In the news this week, a godless Texas mother strikes a chord with parents, Dalai Lama says gang rapists should not be executed, religious tensions over prayers cast shadow on President Obama's inauguration, and other stories.
Mitchell, a mother of two teenagers in Texas who feels “immersed in Christianity,” started a blog about raising her children without religion because she felt frustrated and marginalized. She didn't want to feel so alone, she says.
This week, she gained a whole new audience and the reassurance that she's not alone. Her essay on CNN iReport, "Why I Raise My Children Without God,” drew 650,000 page views, the second highest for an iReport, and the most comments of any submission on the citizen journalism platform. CNN
One of the world's most respected spiritual leaders has asked that mercy be shown in the case of the men accused of last month's brutal gang rape and murder of a woman on a bus in New Delhi. During a panel discussion this week at the DSC Jaipur Literature Festival in Jaipur, India, His Holiness the Dalai Lama touched on the controversial trial that began Thursday in the bustling Indian city.
The five men on trail could be hanged if they are convicted, according to the Associated Press. The family of the 23-year-old victim, who succumbed to her injuries two weeks after the attack, have called for the execution of all the accused. But the Dalai Lama, during his apperance at the Jaipur festival, demurred.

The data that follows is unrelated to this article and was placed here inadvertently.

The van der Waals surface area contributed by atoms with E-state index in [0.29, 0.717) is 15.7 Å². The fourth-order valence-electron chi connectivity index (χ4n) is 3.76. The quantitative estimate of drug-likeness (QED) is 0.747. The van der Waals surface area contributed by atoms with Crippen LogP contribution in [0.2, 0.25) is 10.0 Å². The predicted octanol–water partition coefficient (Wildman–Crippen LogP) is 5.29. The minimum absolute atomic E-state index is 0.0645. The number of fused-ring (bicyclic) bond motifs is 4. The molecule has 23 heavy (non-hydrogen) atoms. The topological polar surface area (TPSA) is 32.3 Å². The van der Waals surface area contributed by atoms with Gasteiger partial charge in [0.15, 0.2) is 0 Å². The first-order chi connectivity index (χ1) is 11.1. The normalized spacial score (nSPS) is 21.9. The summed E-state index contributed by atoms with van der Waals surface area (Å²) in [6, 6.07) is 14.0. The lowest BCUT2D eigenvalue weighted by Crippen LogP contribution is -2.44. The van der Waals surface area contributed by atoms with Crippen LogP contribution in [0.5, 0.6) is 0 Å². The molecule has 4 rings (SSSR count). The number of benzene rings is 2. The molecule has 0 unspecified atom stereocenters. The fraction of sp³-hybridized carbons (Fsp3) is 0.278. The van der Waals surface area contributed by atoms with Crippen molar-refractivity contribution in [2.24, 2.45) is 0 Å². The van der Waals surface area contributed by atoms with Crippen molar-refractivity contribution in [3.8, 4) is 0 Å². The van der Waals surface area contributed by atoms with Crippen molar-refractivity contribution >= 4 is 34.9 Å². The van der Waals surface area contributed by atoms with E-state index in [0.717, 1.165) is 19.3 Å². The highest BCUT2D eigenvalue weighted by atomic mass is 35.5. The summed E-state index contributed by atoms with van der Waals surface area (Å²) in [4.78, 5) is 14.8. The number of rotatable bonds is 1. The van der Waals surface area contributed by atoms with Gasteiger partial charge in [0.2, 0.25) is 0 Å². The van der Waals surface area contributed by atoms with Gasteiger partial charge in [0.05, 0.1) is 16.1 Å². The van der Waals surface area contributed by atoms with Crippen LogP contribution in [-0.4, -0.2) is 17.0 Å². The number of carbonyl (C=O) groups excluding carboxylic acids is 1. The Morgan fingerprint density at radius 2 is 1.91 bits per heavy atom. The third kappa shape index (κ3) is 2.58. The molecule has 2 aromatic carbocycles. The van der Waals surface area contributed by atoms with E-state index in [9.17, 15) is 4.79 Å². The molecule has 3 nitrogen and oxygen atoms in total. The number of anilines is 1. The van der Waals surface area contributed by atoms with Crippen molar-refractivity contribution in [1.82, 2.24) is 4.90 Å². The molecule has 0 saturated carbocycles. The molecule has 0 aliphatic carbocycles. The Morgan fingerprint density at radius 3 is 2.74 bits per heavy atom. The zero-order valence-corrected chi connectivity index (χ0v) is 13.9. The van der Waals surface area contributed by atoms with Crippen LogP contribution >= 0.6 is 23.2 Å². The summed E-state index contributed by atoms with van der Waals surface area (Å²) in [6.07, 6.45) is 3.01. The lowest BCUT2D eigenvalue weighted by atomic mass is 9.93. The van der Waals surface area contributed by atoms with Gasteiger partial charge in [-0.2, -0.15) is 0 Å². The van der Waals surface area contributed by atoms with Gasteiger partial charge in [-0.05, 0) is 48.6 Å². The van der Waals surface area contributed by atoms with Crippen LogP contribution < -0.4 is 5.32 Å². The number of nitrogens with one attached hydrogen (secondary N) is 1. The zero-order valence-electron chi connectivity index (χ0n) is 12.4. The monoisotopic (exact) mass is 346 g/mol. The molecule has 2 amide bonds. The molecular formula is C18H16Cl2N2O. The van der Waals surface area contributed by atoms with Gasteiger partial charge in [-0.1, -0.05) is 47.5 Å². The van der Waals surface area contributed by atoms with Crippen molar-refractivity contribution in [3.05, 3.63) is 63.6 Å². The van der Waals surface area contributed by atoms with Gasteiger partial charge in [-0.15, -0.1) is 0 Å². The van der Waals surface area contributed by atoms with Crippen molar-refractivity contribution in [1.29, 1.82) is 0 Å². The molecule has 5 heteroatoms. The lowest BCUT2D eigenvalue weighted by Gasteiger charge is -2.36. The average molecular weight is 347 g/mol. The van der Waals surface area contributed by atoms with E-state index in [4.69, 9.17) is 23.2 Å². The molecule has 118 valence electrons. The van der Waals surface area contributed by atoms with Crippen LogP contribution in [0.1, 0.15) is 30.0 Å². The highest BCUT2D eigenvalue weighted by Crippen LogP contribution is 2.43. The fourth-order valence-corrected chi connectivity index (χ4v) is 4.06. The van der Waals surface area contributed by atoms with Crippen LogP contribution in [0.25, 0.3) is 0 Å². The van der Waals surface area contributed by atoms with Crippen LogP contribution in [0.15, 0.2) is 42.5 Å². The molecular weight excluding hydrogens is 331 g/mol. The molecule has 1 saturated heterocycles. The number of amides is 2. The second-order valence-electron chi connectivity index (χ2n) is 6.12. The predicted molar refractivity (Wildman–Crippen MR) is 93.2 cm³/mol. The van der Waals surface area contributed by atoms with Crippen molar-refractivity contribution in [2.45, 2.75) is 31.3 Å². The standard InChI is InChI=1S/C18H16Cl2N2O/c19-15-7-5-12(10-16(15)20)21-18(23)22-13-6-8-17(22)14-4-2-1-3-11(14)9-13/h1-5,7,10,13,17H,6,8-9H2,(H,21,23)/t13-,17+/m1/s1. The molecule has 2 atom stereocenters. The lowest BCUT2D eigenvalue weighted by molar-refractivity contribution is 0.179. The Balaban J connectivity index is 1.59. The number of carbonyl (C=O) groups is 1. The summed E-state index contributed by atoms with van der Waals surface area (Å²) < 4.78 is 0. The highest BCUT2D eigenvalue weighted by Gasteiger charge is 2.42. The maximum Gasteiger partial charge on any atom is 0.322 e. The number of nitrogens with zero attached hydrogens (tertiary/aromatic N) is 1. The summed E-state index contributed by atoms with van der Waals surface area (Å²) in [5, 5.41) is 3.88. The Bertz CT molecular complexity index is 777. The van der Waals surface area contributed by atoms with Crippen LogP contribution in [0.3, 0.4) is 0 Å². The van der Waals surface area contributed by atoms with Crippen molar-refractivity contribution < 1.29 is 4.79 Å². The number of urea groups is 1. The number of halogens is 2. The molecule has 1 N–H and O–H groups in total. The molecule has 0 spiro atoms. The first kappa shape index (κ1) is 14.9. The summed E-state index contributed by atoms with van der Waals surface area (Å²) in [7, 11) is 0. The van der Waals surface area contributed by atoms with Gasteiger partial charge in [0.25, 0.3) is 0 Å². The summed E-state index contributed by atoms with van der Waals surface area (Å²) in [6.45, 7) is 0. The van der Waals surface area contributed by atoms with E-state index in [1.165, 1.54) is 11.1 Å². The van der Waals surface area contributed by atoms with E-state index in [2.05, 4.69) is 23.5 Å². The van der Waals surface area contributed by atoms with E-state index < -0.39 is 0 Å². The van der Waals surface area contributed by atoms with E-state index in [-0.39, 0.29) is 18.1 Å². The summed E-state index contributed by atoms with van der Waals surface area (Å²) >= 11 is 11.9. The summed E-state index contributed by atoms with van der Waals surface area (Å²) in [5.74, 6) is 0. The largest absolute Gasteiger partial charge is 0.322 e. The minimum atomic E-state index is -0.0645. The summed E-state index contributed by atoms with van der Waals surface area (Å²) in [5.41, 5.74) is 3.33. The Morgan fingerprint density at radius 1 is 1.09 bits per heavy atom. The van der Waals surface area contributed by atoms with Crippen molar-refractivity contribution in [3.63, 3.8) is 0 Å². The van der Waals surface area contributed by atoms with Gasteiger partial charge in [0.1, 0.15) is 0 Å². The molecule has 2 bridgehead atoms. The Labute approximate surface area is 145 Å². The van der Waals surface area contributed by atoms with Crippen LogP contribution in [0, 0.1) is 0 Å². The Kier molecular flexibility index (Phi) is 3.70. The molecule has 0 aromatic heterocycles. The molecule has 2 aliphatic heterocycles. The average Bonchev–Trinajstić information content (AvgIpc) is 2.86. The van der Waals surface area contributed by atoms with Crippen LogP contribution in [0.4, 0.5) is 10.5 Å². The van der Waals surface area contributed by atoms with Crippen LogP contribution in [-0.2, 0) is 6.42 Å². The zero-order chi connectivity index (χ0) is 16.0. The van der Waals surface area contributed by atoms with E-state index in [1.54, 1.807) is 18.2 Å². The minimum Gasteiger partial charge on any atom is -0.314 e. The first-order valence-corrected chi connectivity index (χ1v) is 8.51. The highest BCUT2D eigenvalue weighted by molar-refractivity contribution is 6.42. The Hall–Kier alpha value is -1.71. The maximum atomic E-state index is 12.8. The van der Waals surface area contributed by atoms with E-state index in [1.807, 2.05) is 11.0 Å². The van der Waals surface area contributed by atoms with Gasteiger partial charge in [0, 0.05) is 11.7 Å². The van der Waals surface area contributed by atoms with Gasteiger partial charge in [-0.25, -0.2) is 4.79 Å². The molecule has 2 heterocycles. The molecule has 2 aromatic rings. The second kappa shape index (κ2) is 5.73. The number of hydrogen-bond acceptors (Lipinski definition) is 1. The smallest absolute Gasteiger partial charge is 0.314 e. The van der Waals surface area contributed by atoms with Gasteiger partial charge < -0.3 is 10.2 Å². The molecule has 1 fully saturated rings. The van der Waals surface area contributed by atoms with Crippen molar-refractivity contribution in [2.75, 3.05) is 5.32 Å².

“I do not like the death sentence,” he said, adding that there are other ways to deal with the alleged perpetrators, according to English-language Indian news outlet the Hindu. The Huffington Post
There may be no clearer reflection of this moment in American religious life than the tensions surrounding prayers at President Barack Obama's inauguration. Efforts by the Presidential Inaugural Committee to bridge the conservative-liberal divide by including an evangelical failed. Atlanta preacher Louie Giglio, known for his work to end human trafficking, withdrew from giving the benediction after the liberal group ThinkProgress found a sermon he gave in the 1990s, condemning gay relationships.
Meanwhile, the first lay person has been asked to give the invocation, at a time when the number of Americans with no formal religious ties has hit a high around 20 percent. The prayer will be delivered by Myrlie Evers-Williams, widow of slain civil rights hero Medgar Evers. The ceremony Monday falls on the federal holiday honoring the Rev. Martin Luther King Jr. The Huffington Post
LISTS have a terrible resonance for Hungary’s Jews. When the Nazis invaded in March 1944 they used the lists of members of the Jewish community to organise one of the swiftest and most efficient episodes of the Holocaust. With the ready assistance of Hungarian officials and the Gendarmerie 430,000 Jews were deported to Auschwitz in a few weeks, most to their deaths. On some days the gas chambers and crematoria processed more than 1,000 people an hour.
So when Márton Gyöngyösi, a member of the far-right Jobbik party, called in parliament for Hungarian Jews to be catalogued and screened as potential national security risks, it triggered a wave of revulsion and condemnation. “I think now is the time to assess…how many people of Jewish origin there are here, and especially in the Hungarian parliament and the Hungarian government, who represent a certain national security risk for Hungary," said Mr Gyöngyösi. In his point of view the screening was necessary as Hungary had sided too readily with Israel during the recent conflict in Gaza. The Economist